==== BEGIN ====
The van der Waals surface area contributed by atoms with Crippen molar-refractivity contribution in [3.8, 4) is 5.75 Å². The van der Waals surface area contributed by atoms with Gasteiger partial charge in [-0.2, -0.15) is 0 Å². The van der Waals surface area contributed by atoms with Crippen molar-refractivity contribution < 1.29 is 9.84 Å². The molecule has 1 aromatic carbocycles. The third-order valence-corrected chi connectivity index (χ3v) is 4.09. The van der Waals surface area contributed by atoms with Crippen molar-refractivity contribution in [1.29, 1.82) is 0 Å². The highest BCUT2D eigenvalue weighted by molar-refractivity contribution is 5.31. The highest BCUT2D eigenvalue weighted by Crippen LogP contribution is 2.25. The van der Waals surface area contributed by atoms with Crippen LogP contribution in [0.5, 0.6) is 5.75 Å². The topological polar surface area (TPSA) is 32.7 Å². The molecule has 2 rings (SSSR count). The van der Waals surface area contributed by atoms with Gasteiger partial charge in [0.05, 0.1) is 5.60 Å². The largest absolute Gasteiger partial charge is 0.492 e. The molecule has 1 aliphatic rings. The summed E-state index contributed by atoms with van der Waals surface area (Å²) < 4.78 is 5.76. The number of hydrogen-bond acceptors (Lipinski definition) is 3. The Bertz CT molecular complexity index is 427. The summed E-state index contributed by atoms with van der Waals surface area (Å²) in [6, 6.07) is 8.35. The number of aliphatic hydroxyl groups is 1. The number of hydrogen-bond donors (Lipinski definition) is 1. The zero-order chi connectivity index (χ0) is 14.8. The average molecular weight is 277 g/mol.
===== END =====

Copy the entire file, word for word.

The van der Waals surface area contributed by atoms with Crippen molar-refractivity contribution in [3.8, 4) is 5.75 Å². The van der Waals surface area contributed by atoms with Gasteiger partial charge in [-0.2, -0.15) is 0 Å². The van der Waals surface area contributed by atoms with Crippen molar-refractivity contribution < 1.29 is 9.84 Å². The molecule has 1 aromatic carbocycles. The third-order valence-corrected chi connectivity index (χ3v) is 4.09. The van der Waals surface area contributed by atoms with Crippen molar-refractivity contribution in [1.29, 1.82) is 0 Å². The highest BCUT2D eigenvalue weighted by molar-refractivity contribution is 5.31. The highest BCUT2D eigenvalue weighted by Crippen LogP contribution is 2.25. The van der Waals surface area contributed by atoms with Crippen LogP contribution in [0.5, 0.6) is 5.75 Å². The topological polar surface area (TPSA) is 32.7 Å². The molecule has 2 rings (SSSR count). The van der Waals surface area contributed by atoms with Gasteiger partial charge in [0.05, 0.1) is 5.60 Å². The largest absolute Gasteiger partial charge is 0.492 e. The molecule has 1 aliphatic rings. The summed E-state index contributed by atoms with van der Waals surface area (Å²) < 4.78 is 5.76. The number of hydrogen-bond acceptors (Lipinski definition) is 3. The Bertz CT molecular complexity index is 427. The summed E-state index contributed by atoms with van der Waals surface area (Å²) in [6, 6.07) is 8.35. The number of aliphatic hydroxyl groups is 1. The number of hydrogen-bond donors (Lipinski definition) is 1. The zero-order chi connectivity index (χ0) is 14.8. The average molecular weight is 277 g/mol.